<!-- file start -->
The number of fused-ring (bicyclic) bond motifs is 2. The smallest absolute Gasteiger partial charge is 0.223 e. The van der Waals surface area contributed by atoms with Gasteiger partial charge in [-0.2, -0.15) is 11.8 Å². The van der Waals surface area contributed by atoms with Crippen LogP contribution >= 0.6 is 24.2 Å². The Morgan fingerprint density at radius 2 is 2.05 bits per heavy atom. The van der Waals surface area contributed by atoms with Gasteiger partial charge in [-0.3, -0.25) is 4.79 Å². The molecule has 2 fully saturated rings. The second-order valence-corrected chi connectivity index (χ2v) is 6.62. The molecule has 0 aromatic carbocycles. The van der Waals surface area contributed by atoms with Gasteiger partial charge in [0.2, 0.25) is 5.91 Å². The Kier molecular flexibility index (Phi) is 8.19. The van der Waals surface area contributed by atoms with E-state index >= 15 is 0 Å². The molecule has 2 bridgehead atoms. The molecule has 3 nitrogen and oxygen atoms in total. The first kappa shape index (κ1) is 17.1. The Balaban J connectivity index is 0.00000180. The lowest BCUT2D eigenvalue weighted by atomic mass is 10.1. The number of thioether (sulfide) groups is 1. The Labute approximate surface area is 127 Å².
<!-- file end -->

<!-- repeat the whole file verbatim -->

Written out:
The number of fused-ring (bicyclic) bond motifs is 2. The smallest absolute Gasteiger partial charge is 0.223 e. The van der Waals surface area contributed by atoms with Gasteiger partial charge in [-0.2, -0.15) is 11.8 Å². The van der Waals surface area contributed by atoms with Crippen LogP contribution >= 0.6 is 24.2 Å². The Morgan fingerprint density at radius 2 is 2.05 bits per heavy atom. The van der Waals surface area contributed by atoms with Gasteiger partial charge in [-0.3, -0.25) is 4.79 Å². The molecule has 2 fully saturated rings. The second-order valence-corrected chi connectivity index (χ2v) is 6.62. The molecule has 0 aromatic carbocycles. The van der Waals surface area contributed by atoms with Gasteiger partial charge in [0.2, 0.25) is 5.91 Å². The Kier molecular flexibility index (Phi) is 8.19. The van der Waals surface area contributed by atoms with E-state index >= 15 is 0 Å². The molecule has 2 bridgehead atoms. The molecule has 3 nitrogen and oxygen atoms in total. The first kappa shape index (κ1) is 17.1. The Balaban J connectivity index is 0.00000180. The lowest BCUT2D eigenvalue weighted by atomic mass is 10.1. The number of thioether (sulfide) groups is 1. The Labute approximate surface area is 127 Å².